Bitcoin tumbled today after major US crypto lending firm Celsius Network froze withdrawals and transfers citing “extreme” conditions, in the latest sign of how financial market turmoil is causing trouble in the cryptosphere.
The Celsius move sparked a slump in cryptocurrencies, with their value falling below $1 trillion on Monday for the first time since January last year, dragged down by an 11% drop in the largest token, bitcoin.
After the Celsius announcement, Bitcoin hit an 18-month low of $23,476. The No. 2 token, Ether, fell as much as 16% to $1,177, its lowest level since January 2021.
Crypto markets have slumped in recent weeks as rising interest rates and rising inflation hurt riskier assets in financial markets.
The May crash of the terraUSD and luna tokens also rocked the industry.
“It is still an uncomfortable time and there is some risk of contagion around crypto in general,” said Joseph Edwards, head of financial strategy at fund management firm Solrise Finance.
Celsius offers interest-earning products to customers who deposit cryptocurrency on its platform and then lend cryptocurrency for a return.
In a blog post, the company said it froze withdrawals, as well as transfers between accounts, “to stabilize liquidity and operations while we take steps to preserve and protect assets.”
“We are taking this action today to put Celsius in a better position to meet its retirement obligations over time,” the New Jersey-based company said.
The surge in interest in crypto lending has raised concerns from regulators, especially in the United States, who are concerned about investor protection and systemic risks from unregulated lending products.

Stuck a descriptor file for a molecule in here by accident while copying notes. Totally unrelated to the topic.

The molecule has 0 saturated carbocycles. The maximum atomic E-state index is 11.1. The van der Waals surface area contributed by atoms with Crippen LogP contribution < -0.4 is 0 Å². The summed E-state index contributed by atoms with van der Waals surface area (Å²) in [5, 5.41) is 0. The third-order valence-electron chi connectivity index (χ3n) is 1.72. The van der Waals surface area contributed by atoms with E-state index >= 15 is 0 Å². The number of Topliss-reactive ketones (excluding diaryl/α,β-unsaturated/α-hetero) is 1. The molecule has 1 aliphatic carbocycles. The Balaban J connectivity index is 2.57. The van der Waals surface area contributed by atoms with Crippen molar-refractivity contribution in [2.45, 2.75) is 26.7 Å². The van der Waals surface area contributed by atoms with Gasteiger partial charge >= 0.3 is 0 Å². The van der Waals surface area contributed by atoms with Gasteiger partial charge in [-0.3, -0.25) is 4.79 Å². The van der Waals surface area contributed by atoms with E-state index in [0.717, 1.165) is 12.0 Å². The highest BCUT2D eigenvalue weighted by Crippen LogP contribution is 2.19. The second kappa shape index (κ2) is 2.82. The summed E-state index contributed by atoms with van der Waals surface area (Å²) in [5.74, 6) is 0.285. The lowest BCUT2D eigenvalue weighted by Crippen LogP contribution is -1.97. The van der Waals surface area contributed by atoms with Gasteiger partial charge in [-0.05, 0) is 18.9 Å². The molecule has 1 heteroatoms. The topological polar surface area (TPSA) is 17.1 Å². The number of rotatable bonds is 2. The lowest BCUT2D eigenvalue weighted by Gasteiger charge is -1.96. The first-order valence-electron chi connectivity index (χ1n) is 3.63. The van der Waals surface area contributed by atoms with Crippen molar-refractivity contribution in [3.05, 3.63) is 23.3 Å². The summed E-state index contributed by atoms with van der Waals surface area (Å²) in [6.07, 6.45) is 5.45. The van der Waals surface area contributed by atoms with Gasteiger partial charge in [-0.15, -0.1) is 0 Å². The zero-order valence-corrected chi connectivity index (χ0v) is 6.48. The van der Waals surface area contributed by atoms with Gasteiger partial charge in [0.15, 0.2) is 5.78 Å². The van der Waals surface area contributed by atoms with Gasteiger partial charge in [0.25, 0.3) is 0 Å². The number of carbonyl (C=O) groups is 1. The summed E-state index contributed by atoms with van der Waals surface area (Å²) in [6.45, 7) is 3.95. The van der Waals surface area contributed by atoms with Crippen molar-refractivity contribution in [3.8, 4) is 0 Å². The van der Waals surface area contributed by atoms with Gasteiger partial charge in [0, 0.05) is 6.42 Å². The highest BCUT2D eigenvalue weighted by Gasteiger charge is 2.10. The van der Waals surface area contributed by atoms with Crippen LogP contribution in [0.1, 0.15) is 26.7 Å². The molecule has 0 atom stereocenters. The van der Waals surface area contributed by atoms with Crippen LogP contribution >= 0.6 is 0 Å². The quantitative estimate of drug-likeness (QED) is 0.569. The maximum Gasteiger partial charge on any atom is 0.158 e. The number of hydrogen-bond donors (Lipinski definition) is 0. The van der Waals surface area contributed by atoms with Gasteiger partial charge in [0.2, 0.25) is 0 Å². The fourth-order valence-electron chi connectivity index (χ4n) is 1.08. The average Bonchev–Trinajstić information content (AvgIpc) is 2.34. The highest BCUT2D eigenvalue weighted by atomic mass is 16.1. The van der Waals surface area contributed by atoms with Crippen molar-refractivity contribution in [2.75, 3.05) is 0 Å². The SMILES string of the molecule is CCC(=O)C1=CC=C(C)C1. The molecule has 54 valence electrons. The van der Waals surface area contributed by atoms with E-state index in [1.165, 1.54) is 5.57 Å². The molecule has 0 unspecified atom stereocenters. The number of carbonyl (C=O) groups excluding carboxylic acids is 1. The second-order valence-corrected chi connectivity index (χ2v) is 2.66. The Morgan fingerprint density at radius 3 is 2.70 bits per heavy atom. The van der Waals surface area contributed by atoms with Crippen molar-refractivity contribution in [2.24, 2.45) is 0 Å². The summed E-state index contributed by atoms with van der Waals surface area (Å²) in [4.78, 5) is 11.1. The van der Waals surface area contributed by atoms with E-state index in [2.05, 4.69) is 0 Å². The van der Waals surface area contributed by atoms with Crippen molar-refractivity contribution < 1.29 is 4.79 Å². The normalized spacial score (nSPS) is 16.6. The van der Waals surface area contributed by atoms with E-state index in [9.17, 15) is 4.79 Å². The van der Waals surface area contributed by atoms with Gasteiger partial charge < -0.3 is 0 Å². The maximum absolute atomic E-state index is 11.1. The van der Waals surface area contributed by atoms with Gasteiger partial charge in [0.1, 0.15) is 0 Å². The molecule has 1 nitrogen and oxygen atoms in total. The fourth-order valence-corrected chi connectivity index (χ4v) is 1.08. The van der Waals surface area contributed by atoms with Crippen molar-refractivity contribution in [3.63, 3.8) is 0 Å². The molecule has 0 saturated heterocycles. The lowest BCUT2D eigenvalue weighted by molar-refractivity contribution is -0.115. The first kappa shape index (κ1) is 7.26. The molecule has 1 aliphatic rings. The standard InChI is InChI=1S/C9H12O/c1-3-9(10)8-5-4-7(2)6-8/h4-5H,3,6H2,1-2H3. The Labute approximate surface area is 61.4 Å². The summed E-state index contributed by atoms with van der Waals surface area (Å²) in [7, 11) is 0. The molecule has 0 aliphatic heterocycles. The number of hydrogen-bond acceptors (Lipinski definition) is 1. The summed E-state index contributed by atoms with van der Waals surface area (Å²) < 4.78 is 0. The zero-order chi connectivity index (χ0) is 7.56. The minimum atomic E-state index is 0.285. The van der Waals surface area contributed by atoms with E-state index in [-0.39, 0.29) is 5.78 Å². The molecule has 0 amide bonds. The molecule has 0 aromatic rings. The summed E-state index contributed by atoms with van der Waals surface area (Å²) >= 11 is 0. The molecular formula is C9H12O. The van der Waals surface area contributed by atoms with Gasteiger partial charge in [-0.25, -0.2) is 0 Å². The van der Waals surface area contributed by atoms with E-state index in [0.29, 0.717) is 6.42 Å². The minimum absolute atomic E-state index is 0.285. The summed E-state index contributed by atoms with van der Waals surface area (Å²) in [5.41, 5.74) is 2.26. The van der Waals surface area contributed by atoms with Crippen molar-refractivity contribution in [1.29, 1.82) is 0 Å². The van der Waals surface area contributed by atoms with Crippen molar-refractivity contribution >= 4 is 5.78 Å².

Celsius and crypto firms that offer similar services to banks are in a “grey area” of regulations, said Matthew Nyman of law firm CMS.
“They are not subject to any clear regulation requiring disclosure” of their assets.
Celsius CEO Alex Mashinsky and Celsius did not immediately respond to Reuters requests for comment outside US business hours.
Celsius raised $750 million in funding in late November from investors including Canada’s second-largest pension fund, Caisse de Dépôt et Placement du Québec. Celsius was valued at the time at $3.25 billion.
As of May 17, Celsius had $11.8 billion in assets, its website said, more than half less than October, and had processed a total of $8.2 billion in loans.
Mashinsky, the CEO, was quoted in October last year as saying that Celsius had more than $25 billion in assets.
The company’s website, which urges customers to “Earn big. Borrow little,” said it offers interest rates of up to 18.6%.
Rival crypto lender Nexo said on Monday that it had offered to buy the outstanding assets of Celsius.
“We reached out to Celsius on Sunday morning to discuss the acquisition of their secured loan portfolio. So far, Celsius has chosen not to commit,” said Nexo co-founder Antoni Trenchev.
Celsius did not immediately respond to a request for comment on the Nexo offer.